“What people can do is create an environment and habitat for the bees in their own back gardens. Just let a little area grow wild. This will encourage wild flowers and be the perfect habitat for the bees.
“Also bees need places to create their nests. Tie together some snap canes, create little gaps between them and put them in the wild area.
“And I ask people to consider bee keeping. I know in Whitchurch a bee keeping group meet up in the Civic Centre once a month.”
Source: White Church Herald
Sport England today challenged innovators – both within and beyond the sport sector – to come forward with ground-breaking concepts and solutions that will shape community sport over the next decade.
This is the opportunity to unearth the ideas that will transform grassroots sport and help create a lasting sporting legacy from the London 2012 Olympic and Paralympic Games.
The best innovations, and the people who can turn them into reality, will benefit from expert support and investment through Sport England’s new Innovation Fund. £5 million of National Lottery funding is available each year, through a highly competitive process, with up to 20 projects expected to secure investment.
Sport England wants to hear about innovations that will:
- Unlock a major barrier to participation in sport
- Exploit technology to deliver sport at new times, in new settings or to new audiences
- Inspire more people to take up a sport by creatively adapting an existing game.
Sport England’s Chair,
“Great ideas are priceless, so we need to do all we can to encourage innovative thinking if we’re to achieve a genuine breakthrough in growing sports participation.”
Applications to Sport England’s Innovation Fund will be assessed on a competitive basis by a panel of experts in sport and innovation, including a representative from the Department for Innovation, Universities and Skills.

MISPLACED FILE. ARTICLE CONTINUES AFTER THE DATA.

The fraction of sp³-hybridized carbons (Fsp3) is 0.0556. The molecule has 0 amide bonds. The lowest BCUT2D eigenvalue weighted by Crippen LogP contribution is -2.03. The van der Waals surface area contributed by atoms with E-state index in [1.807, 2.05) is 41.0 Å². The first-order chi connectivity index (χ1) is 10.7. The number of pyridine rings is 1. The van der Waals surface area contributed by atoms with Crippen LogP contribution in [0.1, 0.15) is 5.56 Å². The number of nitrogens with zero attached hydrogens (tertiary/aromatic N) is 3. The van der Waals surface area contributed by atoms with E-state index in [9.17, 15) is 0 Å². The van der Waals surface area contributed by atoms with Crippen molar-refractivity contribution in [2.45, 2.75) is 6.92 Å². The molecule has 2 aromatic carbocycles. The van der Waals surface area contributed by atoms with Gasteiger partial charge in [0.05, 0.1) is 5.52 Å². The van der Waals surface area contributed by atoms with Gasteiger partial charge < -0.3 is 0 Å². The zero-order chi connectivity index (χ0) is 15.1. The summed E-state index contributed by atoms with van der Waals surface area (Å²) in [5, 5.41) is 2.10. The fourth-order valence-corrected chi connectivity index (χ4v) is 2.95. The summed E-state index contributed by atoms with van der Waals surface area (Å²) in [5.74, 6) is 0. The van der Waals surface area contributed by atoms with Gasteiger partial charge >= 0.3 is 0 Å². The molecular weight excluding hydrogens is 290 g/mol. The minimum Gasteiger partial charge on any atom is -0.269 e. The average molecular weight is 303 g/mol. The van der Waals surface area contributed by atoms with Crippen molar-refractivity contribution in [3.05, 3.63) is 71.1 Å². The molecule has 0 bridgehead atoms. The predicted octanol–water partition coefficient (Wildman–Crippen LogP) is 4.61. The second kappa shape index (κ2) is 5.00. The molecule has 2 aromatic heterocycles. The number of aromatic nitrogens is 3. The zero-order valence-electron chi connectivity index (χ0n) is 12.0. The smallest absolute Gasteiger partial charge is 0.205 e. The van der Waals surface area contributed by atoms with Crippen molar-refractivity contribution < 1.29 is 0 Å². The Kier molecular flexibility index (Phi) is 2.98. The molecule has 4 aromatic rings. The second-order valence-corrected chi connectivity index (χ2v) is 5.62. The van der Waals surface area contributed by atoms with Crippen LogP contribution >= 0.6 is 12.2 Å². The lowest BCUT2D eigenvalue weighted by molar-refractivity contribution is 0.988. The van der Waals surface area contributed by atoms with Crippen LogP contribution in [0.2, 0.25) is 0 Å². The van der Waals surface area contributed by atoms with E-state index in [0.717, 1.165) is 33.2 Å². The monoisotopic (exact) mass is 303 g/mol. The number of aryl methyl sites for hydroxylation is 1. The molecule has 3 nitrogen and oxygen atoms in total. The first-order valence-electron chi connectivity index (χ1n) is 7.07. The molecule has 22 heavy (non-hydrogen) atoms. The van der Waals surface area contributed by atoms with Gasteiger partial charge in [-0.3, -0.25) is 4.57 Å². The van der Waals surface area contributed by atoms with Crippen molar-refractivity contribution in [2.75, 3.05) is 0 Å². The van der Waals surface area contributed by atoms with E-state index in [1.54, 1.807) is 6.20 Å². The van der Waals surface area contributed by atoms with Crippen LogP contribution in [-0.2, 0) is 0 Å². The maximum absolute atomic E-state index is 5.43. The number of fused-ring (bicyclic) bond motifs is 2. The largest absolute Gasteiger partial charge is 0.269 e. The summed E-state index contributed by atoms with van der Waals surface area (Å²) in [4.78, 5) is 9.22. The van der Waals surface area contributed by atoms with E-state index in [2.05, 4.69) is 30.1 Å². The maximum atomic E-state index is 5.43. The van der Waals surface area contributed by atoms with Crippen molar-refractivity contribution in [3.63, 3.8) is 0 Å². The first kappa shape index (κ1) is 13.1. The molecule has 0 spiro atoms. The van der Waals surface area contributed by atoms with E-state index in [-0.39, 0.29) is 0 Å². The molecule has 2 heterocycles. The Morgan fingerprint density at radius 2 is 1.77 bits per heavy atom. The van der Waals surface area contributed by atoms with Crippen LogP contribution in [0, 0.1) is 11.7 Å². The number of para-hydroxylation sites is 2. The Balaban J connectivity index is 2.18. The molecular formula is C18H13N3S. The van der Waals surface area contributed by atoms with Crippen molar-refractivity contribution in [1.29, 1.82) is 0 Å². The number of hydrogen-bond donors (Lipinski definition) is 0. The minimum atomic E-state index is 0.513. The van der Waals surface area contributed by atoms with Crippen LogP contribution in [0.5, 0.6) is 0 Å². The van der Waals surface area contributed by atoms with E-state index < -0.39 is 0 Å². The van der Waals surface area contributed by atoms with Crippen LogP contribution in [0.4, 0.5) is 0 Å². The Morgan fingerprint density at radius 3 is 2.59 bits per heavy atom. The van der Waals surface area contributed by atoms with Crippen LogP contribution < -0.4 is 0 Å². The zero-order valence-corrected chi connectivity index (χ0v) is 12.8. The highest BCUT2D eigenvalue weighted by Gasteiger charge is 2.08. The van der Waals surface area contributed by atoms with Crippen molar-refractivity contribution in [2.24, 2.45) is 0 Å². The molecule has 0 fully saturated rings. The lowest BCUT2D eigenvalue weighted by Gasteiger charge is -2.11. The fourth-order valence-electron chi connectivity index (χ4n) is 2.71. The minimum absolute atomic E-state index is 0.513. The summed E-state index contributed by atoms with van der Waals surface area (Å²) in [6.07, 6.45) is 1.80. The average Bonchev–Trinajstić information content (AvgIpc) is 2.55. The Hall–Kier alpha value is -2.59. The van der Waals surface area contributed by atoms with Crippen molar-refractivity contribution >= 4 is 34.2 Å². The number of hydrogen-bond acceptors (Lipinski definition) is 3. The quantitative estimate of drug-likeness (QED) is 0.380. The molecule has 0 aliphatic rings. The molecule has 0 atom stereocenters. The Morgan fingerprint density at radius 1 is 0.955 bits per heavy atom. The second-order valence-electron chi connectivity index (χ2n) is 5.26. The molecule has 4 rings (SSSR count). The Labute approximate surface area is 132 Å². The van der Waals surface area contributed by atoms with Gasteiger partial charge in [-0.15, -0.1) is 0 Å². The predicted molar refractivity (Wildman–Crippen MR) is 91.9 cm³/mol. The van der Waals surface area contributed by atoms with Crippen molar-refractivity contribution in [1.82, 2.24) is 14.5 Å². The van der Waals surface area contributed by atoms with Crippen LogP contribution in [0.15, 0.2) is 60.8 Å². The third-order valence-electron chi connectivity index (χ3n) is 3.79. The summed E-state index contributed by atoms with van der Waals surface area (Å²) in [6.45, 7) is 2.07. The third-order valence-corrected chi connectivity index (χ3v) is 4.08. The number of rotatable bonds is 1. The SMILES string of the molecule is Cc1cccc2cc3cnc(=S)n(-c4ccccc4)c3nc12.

The Secretary of State for Innovation, John Denham MP, said:
“In a tough economic climate, it’s more important than ever to innovate, whether you want to improve profit margins or attract more people to sport. By supporting innovation and reaching out beyond the world of sport for ideas and expertise, Sport England will ultimately secure a better return on its investment.”
Sport England will only invest in innovations which, if successful, could be rolled out across the country in a way that is both cost-effective and sustainable. This will ensure that the benefits of the Innovation Fund are felt across the sporting landscape.
However, a study published this week in the journal Arthritis Research & Therapy (doi:10.1186/ar2700) has shown that a compound present in green tea may inhibit a mechanism through which osteoarthritis develops. Osteoarthritis is a degenerative joint disease that results in the painful loss of cartilage that cushions our joints.
Scientists from the University of South Carolina, examined the effect of a compound called epigallocatechin-3-gallate (EGCG), found in green tea, on a class of molecules implicated in osteoarthritis, called advanced glycation end products (AGEs). It is possible that in cartilage cells, AGEs activate a protein that causes inflammation and a gene that stimulates breakdown of the cartilage.
The study found that the compound present in green tea significantly reduced the effects of the AGEs on the cartilage cells used in the laboratory.